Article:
$1 Billion Supplemental Budget Filed to Cover COVID-19 Spending

On Tuesday, May 12, the Governor announced the filing of a $1 billion supplemental budget to cover state expenses incurred relative to the COVID-19 pandemic. It is anticipated that the federal government will reimburse the Commonwealth’s spending, resulting in a zero net cost to the state, which will allow the Administration to allocate reimbursements to FY2020 spending in hopes of maintaining a balanced budget for the remainder of this fiscal year. With funds made available to states through the CARES Act and the Federal Emergency Management Agency (FEMA) for disaster response activities, the supplemental budget will cover costs relative to payments for personal protective equipment (PPE), rate adjustments for human service providers, incentive pay for front line workers, costs related to the creation and operation of field medical stations, National Guard pay, and funding for emergency care child centers, along with costs associated with the contact tracing program assumed by local housing authorities as well as family and individual shelter systems. 

To access the Governor’s supplemental budget, HB4707 – An Act making appropriations for fiscal year 2020 to authorize certain COVID-19 spending in anticipation of federal reimbursement, click here.

Expansion of Testing Capacity and Infrastructure

On Thursday, May 14, Governor Baker announced the Administration’s plan to submit an expanded testing framework to the federal government by the end of this month. The Administration outlined its strategy to expand testing capacity to 45,000 tests per day by the end of July, followed by another increase to 75,000 tests per day by the end of December. The goal of increased testing capacity is to decrease positive test rates to less than 5%. For the last few weeks, Massachusetts’s positive test rate has hovered around 12%. The Administration also plans to expand lab capacity to prepare for a potential second wave of the virus in the fall and winter. On Wednesday, May 13, the Department of Public Health (DPH) expanded testing requirements for symptomatic individuals and individuals in close contact with positive cases, but it has yet to announce the availability for universal testing in the Commonwealth.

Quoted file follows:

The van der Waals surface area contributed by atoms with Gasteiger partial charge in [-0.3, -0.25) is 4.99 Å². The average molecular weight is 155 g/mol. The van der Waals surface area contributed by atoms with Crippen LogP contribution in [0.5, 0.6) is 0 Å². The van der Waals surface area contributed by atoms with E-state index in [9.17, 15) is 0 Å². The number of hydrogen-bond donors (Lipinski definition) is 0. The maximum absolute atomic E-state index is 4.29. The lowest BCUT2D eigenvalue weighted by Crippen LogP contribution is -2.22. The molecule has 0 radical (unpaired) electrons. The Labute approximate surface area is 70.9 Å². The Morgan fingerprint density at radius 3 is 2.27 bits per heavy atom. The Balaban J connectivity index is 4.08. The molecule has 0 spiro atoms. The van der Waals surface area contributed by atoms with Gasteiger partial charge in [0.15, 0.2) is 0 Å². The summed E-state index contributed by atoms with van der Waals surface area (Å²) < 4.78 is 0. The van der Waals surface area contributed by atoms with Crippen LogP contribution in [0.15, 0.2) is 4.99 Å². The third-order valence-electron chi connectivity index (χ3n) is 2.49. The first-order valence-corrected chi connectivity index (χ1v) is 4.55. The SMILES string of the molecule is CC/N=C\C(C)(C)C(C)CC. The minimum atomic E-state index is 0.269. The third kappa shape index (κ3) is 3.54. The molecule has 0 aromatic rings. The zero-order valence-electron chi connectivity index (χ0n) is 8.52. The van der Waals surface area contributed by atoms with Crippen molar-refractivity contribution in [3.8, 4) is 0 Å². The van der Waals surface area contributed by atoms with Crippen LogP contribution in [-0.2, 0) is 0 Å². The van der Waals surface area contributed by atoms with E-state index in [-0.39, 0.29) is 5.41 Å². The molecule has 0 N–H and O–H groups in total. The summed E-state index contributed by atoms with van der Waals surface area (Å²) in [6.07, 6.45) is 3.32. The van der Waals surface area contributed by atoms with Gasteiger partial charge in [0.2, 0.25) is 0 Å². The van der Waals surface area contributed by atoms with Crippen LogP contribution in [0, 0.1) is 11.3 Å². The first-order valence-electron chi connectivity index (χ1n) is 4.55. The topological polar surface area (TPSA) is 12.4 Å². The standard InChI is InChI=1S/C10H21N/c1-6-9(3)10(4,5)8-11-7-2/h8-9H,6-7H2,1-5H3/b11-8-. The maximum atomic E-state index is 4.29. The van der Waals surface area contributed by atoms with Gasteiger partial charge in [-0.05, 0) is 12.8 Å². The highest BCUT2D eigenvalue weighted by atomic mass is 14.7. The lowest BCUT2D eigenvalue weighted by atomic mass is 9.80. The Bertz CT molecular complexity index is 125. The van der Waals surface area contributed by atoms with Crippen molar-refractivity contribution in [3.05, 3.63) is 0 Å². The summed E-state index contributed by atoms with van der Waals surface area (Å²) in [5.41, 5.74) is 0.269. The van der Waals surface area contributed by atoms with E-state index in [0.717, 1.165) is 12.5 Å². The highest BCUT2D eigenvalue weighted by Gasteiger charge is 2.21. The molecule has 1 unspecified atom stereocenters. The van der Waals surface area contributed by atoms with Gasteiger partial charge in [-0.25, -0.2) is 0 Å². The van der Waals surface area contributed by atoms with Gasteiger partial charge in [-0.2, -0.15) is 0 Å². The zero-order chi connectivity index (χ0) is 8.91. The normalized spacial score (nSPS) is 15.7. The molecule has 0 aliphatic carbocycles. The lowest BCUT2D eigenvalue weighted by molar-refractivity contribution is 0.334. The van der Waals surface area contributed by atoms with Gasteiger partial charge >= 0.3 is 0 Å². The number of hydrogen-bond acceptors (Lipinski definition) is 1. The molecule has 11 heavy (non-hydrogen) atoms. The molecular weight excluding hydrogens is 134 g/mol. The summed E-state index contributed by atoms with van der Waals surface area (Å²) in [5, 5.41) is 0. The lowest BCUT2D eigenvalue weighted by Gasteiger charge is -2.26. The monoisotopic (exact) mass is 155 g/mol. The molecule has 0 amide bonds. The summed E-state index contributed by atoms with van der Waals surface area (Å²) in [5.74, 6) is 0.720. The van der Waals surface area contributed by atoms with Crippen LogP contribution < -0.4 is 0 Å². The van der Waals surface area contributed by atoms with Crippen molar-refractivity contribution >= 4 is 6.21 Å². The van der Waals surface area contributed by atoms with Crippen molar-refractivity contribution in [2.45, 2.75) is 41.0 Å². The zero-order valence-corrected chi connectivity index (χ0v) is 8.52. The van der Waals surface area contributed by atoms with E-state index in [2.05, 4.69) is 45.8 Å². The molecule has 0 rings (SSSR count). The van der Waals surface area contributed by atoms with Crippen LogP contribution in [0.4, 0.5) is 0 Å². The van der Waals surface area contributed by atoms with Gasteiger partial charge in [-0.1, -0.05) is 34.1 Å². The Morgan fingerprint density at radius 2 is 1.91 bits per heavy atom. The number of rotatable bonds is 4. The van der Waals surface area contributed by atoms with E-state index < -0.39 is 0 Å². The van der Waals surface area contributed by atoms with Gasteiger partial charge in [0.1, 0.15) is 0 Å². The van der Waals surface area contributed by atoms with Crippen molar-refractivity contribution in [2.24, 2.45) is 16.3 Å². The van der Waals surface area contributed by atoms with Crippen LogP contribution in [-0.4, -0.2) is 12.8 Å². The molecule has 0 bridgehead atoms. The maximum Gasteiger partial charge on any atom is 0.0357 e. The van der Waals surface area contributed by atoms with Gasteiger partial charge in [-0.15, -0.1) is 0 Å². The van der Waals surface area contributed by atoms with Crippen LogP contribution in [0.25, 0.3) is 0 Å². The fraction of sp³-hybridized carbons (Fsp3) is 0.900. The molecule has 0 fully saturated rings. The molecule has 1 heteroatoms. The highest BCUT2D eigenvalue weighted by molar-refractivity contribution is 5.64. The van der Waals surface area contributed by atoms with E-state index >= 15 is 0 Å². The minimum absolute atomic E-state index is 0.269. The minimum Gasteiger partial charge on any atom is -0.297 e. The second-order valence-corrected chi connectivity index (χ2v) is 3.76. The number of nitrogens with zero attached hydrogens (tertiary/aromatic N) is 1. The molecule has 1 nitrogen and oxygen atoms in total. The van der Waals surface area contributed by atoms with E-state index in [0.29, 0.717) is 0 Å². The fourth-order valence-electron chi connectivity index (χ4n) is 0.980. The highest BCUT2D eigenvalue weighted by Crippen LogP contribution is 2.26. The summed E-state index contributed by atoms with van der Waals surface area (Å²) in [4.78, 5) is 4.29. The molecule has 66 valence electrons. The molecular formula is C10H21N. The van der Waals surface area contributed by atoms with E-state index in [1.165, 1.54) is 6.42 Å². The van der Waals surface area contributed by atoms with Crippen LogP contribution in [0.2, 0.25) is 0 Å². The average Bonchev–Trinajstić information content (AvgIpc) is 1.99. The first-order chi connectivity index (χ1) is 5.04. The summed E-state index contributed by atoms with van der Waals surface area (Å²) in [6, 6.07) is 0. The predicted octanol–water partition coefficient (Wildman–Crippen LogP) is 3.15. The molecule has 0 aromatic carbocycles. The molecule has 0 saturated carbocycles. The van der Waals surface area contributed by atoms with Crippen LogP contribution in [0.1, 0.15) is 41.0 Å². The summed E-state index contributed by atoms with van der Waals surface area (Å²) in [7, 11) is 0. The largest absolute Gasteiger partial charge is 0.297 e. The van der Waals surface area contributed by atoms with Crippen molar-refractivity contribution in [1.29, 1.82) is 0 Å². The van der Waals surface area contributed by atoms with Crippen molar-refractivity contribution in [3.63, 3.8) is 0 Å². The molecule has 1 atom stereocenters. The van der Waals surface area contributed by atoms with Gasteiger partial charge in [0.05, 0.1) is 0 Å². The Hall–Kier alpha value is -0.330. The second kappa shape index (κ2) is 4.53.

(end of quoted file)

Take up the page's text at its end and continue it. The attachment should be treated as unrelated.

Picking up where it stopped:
To access the Baker Administration’s plan to increase testing capacity and infrastructure, click here.

To access DPH’s updated testing guidance, click here.

Massachusetts COVID-19 Pending Legislation